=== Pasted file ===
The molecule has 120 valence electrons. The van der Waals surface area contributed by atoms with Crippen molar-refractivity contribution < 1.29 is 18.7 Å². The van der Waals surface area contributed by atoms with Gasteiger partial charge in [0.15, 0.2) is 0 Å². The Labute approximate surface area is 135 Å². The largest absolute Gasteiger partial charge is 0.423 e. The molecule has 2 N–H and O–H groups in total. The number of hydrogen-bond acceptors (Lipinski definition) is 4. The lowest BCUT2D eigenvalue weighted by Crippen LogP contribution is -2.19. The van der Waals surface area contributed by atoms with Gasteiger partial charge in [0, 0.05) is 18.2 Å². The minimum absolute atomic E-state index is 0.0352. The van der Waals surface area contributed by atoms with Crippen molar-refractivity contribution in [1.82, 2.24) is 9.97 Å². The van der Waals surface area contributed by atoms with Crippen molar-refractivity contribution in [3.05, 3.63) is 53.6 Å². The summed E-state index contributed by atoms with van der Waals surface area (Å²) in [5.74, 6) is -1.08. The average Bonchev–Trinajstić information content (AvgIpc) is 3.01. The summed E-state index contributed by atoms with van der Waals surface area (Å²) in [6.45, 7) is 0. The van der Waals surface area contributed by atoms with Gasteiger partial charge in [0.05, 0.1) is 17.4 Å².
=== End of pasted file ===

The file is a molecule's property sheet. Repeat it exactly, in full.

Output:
The molecule has 120 valence electrons. The van der Waals surface area contributed by atoms with Crippen molar-refractivity contribution < 1.29 is 18.7 Å². The van der Waals surface area contributed by atoms with Gasteiger partial charge in [0.15, 0.2) is 0 Å². The Labute approximate surface area is 135 Å². The largest absolute Gasteiger partial charge is 0.423 e. The molecule has 2 N–H and O–H groups in total. The number of hydrogen-bond acceptors (Lipinski definition) is 4. The lowest BCUT2D eigenvalue weighted by Crippen LogP contribution is -2.19. The van der Waals surface area contributed by atoms with Gasteiger partial charge in [0, 0.05) is 18.2 Å². The minimum absolute atomic E-state index is 0.0352. The van der Waals surface area contributed by atoms with Crippen molar-refractivity contribution in [1.82, 2.24) is 9.97 Å². The van der Waals surface area contributed by atoms with Crippen molar-refractivity contribution in [3.05, 3.63) is 53.6 Å². The summed E-state index contributed by atoms with van der Waals surface area (Å²) in [5.74, 6) is -1.08. The average Bonchev–Trinajstić information content (AvgIpc) is 3.01. The summed E-state index contributed by atoms with van der Waals surface area (Å²) in [6.45, 7) is 0. The van der Waals surface area contributed by atoms with Gasteiger partial charge in [0.05, 0.1) is 17.4 Å².